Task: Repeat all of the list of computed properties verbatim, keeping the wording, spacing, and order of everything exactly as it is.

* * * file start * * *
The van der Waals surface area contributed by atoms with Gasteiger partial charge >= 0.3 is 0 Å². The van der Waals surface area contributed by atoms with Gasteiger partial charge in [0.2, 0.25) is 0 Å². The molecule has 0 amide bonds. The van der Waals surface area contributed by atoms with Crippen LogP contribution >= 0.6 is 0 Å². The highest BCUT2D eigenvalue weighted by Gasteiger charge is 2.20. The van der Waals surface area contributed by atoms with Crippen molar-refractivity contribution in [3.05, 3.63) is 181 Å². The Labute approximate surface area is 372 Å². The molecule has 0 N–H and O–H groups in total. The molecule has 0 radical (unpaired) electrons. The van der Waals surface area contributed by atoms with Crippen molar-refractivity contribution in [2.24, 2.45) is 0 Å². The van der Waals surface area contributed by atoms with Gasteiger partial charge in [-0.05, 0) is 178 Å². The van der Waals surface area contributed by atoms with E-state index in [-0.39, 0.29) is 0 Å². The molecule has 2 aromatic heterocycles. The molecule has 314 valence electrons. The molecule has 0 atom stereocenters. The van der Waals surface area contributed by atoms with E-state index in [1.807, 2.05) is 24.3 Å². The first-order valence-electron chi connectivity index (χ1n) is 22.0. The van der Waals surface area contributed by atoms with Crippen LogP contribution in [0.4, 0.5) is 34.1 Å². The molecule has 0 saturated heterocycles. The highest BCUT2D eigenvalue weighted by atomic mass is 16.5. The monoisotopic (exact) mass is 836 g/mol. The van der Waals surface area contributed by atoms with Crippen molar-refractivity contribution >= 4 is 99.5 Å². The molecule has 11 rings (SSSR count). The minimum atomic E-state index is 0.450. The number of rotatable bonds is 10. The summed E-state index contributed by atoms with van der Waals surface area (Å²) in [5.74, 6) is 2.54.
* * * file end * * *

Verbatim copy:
The van der Waals surface area contributed by atoms with Gasteiger partial charge >= 0.3 is 0 Å². The van der Waals surface area contributed by atoms with Gasteiger partial charge in [0.2, 0.25) is 0 Å². The molecule has 0 amide bonds. The van der Waals surface area contributed by atoms with Crippen LogP contribution >= 0.6 is 0 Å². The highest BCUT2D eigenvalue weighted by Gasteiger charge is 2.20. The van der Waals surface area contributed by atoms with Crippen molar-refractivity contribution in [3.05, 3.63) is 181 Å². The Labute approximate surface area is 372 Å². The molecule has 0 N–H and O–H groups in total. The molecule has 0 radical (unpaired) electrons. The van der Waals surface area contributed by atoms with Crippen molar-refractivity contribution in [2.24, 2.45) is 0 Å². The van der Waals surface area contributed by atoms with Gasteiger partial charge in [-0.05, 0) is 178 Å². The van der Waals surface area contributed by atoms with E-state index in [-0.39, 0.29) is 0 Å². The molecule has 2 aromatic heterocycles. The molecule has 314 valence electrons. The molecule has 0 atom stereocenters. The van der Waals surface area contributed by atoms with E-state index in [1.807, 2.05) is 24.3 Å². The first-order valence-electron chi connectivity index (χ1n) is 22.0. The van der Waals surface area contributed by atoms with Crippen LogP contribution in [0.4, 0.5) is 34.1 Å². The molecule has 0 saturated heterocycles. The highest BCUT2D eigenvalue weighted by atomic mass is 16.5. The monoisotopic (exact) mass is 836 g/mol. The van der Waals surface area contributed by atoms with Crippen molar-refractivity contribution >= 4 is 99.5 Å². The molecule has 11 rings (SSSR count). The minimum atomic E-state index is 0.450. The number of rotatable bonds is 10. The summed E-state index contributed by atoms with van der Waals surface area (Å²) in [5.74, 6) is 2.54.